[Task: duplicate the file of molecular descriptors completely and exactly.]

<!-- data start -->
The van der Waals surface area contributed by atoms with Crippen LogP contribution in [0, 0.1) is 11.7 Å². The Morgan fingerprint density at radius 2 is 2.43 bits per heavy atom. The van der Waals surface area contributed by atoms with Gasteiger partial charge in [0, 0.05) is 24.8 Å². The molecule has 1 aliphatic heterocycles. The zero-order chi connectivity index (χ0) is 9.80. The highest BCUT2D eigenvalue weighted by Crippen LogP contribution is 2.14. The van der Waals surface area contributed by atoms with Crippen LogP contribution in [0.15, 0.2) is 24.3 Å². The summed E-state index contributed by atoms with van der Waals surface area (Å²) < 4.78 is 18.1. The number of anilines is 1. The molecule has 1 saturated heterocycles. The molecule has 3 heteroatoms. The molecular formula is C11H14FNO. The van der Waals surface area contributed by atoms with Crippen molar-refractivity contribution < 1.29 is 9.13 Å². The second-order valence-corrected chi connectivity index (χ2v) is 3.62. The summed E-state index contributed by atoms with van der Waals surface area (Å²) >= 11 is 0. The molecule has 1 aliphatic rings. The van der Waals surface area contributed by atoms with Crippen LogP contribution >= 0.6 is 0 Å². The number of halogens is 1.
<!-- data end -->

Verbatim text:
The van der Waals surface area contributed by atoms with Crippen LogP contribution in [0, 0.1) is 11.7 Å². The Morgan fingerprint density at radius 2 is 2.43 bits per heavy atom. The van der Waals surface area contributed by atoms with Gasteiger partial charge in [0, 0.05) is 24.8 Å². The molecule has 1 aliphatic heterocycles. The zero-order chi connectivity index (χ0) is 9.80. The highest BCUT2D eigenvalue weighted by Crippen LogP contribution is 2.14. The van der Waals surface area contributed by atoms with Crippen LogP contribution in [0.15, 0.2) is 24.3 Å². The summed E-state index contributed by atoms with van der Waals surface area (Å²) < 4.78 is 18.1. The number of anilines is 1. The molecule has 1 saturated heterocycles. The molecule has 3 heteroatoms. The molecular formula is C11H14FNO. The van der Waals surface area contributed by atoms with Crippen molar-refractivity contribution < 1.29 is 9.13 Å². The second-order valence-corrected chi connectivity index (χ2v) is 3.62. The summed E-state index contributed by atoms with van der Waals surface area (Å²) >= 11 is 0. The molecule has 1 aliphatic rings. The van der Waals surface area contributed by atoms with Crippen LogP contribution >= 0.6 is 0 Å². The number of halogens is 1.